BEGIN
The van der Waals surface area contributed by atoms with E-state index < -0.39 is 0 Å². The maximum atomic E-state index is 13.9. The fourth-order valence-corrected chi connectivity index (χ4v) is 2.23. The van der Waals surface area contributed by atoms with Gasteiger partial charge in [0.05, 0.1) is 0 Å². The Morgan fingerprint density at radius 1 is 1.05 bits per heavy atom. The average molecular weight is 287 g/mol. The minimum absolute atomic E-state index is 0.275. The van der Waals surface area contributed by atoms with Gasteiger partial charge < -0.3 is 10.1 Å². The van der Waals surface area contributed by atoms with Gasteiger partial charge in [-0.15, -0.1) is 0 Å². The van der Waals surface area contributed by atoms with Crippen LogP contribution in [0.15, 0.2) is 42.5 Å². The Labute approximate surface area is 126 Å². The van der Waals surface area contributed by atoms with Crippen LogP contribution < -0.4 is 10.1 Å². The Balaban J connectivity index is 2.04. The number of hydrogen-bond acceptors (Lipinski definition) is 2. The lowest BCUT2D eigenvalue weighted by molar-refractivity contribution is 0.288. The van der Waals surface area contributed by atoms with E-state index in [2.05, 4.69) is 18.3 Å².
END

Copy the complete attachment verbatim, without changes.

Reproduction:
The van der Waals surface area contributed by atoms with E-state index < -0.39 is 0 Å². The maximum atomic E-state index is 13.9. The fourth-order valence-corrected chi connectivity index (χ4v) is 2.23. The van der Waals surface area contributed by atoms with Gasteiger partial charge in [0.05, 0.1) is 0 Å². The Morgan fingerprint density at radius 1 is 1.05 bits per heavy atom. The average molecular weight is 287 g/mol. The minimum absolute atomic E-state index is 0.275. The van der Waals surface area contributed by atoms with Gasteiger partial charge < -0.3 is 10.1 Å². The van der Waals surface area contributed by atoms with Gasteiger partial charge in [-0.15, -0.1) is 0 Å². The van der Waals surface area contributed by atoms with Crippen LogP contribution in [0.15, 0.2) is 42.5 Å². The Labute approximate surface area is 126 Å². The van der Waals surface area contributed by atoms with Crippen LogP contribution < -0.4 is 10.1 Å². The Balaban J connectivity index is 2.04. The number of hydrogen-bond acceptors (Lipinski definition) is 2. The lowest BCUT2D eigenvalue weighted by molar-refractivity contribution is 0.288. The van der Waals surface area contributed by atoms with E-state index in [2.05, 4.69) is 18.3 Å².